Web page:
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From multichannel to omnichannel banking
Many banks have already made the transition from purely branch-centered single-channel selling to multi-channel strategies. They now offer information and sell products through a variety of channels, such as apps, phone and websites. What they often lack, however, is a link between the channels. Interruptions in the customer journey cause customers to experience the banking process as lengthy, overly complicated and frustrating. In contrast, new competitors, such as Apple and other tech giants, use their technological advantage to offer lean and easy-to-use banking solutions. This is what customers expect in our digitalized era. Banks must act now to transform their multichannel offerings into a truly omnichannel banking experience.
While most banks extensively discuss the general omnichannel concept, they often neglect its implications for internal steering and management practices. To determine the state of omnichannel readiness in the European banking industry, zeb conducted a survey among major European banks covering five dimensions: omnichannel strategy, customer focus, steering model & KPI, organization and technology & infrastructure.
1) Strategy—omnichannel banking has reached the boardroom
Given the high strategic significance of the topic, omnichannel banking is extensively discussed in most banks’ boardrooms. As a fundamental prerequisite, a channel strategy has to define clearly and specifically, which channels to serve in which way. Best practice examples put the customer at the center and start with analyzing customer preferences and behavior. Based on this understanding, banks should define a suitable channel management framework. This framework should consider the interplay between different channels and provide the right incentives within the organization to foster collaboration among channels and ensure a smooth and seamless experience along the customer journey.
Our study revealed that 88% of the banks surveyed have defined a branch network strategy. The vast majority of 76% have also defined an online/digital strategy. In contrast, only every second bank (49%) has a specific omnichannel management strategy in place.
When realizing their strategies, many banks have already launched initiatives that contribute to omnichannel banking. However, these are very often isolated and cover only specific parts of the topic. They are mostly driven by the goal to increase the share of digital offerings or improve the user experience for a specific product. One aspect that is often missing, but crucial for successful implementation, is the alignment between different dimensions and a central coordination of the various initiatives.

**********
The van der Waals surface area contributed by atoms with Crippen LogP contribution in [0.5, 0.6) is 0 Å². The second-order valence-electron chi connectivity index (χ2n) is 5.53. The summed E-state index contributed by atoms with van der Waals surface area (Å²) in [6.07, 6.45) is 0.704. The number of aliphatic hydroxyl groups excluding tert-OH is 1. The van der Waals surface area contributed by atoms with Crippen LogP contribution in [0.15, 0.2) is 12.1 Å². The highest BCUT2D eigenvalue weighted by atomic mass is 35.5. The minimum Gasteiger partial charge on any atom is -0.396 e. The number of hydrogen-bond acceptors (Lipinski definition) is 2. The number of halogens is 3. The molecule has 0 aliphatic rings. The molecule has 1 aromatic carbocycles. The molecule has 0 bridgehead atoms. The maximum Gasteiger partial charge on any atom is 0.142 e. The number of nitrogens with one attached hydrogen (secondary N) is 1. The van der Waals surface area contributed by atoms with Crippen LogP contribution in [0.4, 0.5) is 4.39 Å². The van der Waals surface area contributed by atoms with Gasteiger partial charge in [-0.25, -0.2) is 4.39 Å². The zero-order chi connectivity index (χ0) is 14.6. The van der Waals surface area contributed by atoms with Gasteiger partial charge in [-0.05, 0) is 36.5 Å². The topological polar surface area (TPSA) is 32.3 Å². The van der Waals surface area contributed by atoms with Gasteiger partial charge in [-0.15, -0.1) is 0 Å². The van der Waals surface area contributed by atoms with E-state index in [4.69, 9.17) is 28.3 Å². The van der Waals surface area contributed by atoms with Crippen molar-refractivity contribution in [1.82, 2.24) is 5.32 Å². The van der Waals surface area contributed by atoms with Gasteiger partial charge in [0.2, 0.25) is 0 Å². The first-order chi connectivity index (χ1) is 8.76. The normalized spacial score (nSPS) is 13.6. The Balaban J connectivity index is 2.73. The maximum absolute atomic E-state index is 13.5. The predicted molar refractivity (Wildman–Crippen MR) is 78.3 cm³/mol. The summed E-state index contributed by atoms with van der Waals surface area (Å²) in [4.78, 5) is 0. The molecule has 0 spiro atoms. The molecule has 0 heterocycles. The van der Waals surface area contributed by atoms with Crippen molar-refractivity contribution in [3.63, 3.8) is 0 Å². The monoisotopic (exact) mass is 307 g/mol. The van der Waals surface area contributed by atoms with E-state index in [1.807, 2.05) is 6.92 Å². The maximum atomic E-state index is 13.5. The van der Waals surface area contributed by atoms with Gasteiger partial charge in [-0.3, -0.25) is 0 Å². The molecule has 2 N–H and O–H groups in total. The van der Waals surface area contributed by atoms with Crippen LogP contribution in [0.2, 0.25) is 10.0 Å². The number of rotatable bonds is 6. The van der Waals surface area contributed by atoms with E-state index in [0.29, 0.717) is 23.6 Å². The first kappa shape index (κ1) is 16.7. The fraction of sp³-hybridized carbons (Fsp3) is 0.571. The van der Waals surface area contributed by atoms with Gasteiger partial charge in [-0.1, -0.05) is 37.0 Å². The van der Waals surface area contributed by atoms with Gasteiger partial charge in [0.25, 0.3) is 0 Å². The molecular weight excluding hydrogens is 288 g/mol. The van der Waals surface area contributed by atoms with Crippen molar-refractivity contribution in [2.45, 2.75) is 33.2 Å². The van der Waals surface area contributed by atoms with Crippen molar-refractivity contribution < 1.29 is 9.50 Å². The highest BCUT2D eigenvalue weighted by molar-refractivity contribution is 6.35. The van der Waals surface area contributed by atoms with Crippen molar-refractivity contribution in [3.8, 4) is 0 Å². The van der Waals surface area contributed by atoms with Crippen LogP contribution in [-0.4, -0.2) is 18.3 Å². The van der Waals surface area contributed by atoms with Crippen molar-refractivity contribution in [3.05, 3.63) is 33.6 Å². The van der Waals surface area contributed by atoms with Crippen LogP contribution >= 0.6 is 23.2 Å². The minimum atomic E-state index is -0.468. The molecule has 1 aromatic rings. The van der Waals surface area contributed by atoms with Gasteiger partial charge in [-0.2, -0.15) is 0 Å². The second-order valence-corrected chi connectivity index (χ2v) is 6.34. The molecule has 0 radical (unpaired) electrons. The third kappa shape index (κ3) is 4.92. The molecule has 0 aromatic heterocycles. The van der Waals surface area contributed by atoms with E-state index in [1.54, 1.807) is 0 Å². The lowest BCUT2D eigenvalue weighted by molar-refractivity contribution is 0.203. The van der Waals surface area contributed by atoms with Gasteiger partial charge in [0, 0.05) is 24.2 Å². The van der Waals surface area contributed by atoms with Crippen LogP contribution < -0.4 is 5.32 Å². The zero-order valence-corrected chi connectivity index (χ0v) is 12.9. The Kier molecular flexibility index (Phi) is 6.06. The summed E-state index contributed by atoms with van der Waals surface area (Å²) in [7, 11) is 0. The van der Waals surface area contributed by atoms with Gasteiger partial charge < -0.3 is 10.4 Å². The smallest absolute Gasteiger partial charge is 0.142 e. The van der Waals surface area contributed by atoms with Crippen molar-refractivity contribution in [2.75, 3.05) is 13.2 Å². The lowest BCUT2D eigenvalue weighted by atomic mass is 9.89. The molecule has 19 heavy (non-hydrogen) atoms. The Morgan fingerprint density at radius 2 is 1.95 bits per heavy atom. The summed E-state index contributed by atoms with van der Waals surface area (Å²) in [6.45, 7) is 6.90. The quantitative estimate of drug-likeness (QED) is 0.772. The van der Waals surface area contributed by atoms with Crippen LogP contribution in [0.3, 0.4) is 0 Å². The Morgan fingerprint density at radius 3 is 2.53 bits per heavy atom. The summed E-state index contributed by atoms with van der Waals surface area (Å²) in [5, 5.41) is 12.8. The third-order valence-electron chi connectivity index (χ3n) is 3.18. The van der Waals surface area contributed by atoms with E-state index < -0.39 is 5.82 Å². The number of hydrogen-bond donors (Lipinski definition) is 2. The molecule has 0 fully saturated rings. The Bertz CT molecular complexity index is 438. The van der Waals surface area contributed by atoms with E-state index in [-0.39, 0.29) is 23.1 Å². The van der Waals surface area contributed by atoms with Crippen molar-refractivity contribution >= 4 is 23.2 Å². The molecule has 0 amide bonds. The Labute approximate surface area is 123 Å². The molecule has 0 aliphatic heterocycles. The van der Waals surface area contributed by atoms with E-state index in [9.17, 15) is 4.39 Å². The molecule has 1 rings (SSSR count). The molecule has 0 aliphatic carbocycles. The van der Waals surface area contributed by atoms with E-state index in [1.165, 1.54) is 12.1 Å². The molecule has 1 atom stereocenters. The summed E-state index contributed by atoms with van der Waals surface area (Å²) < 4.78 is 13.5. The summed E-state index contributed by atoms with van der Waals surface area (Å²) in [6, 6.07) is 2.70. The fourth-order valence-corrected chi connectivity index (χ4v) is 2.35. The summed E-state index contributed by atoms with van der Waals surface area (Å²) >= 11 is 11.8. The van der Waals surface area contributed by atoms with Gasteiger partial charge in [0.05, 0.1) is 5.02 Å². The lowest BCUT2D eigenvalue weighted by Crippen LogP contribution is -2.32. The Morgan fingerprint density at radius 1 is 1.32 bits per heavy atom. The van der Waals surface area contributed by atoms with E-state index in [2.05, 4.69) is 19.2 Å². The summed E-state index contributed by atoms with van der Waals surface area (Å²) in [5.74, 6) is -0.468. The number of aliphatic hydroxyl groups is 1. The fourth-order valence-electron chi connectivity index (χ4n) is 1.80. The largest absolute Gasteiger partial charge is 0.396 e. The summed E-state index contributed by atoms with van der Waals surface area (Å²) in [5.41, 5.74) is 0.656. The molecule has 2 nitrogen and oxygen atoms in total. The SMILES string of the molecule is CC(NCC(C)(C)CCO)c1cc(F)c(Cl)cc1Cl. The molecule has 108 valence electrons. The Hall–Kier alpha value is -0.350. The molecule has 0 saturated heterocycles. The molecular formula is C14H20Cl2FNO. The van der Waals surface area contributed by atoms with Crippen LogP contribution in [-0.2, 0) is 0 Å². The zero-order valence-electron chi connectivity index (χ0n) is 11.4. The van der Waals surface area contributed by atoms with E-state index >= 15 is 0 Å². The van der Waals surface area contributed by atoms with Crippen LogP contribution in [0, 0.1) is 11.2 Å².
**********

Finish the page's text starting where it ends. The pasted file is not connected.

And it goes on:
2) Customer focus—banks invest heavily in expanding their digital offerings
Following their strategic ambitions, most banks have already expanded their online banking and mobile app development. According to our survey, we expect digital offerings to continue to grow in the future, thereby overtaking traditional personal banking channels. In particular, mobile banking via apps, social media channels as well as new technologies such as chatbots will increasingly gain importance.
However, realizing true omnichannel banking requires much more than simply expanding the channel offering. Ideally, banks should design a customer journey that reflects their customers’ specific needs. Best practice examples of customer segmentation go beyond purely demographic and monetary factors, such as gender, age and sales potential. Rather, they carry out a description of customer segments or personas on a multi-dimensional basis, which also covers customers’ goals, frustrations, motivations and behaviors. This includes considering specific banking habits and preferences for certain products as well as channel usage. To reconcile this customer-oriented view with the bank’s economic targets regarding efficiency and profitability, a steering model that balances these requirements should be in place.
3) Organization and 4) Steering model & KPI—omnichannel banking requires new organizational setup and steering approaches
When adapting their operating models to the omnichannel world, banks need to review their organizational setup and transform both their steering model and KPI set accordingly. These two organizational dimensions as well as the steering model & KPIs are deeply interwoven. Banks must assign clear responsibility for the customer and accountability for results within the steering model. This affects the organizational setup of the bank as well as internal revenue and cost allocation frameworks.
We can outline three steering approaches linked to different organizational setups. Within the most traditional approach, typically found in classical branch-based banks, customer ownership lies with the sales force in the branch. Subsequently, they allocate revenues and costs to the branch as a primary profit center. The second type of banks considers further channels in addition to the branch as revenue generating and defines these as profit centers. In this case, revenues are shared or split between all originating or contributing channels based on a defined allocation key.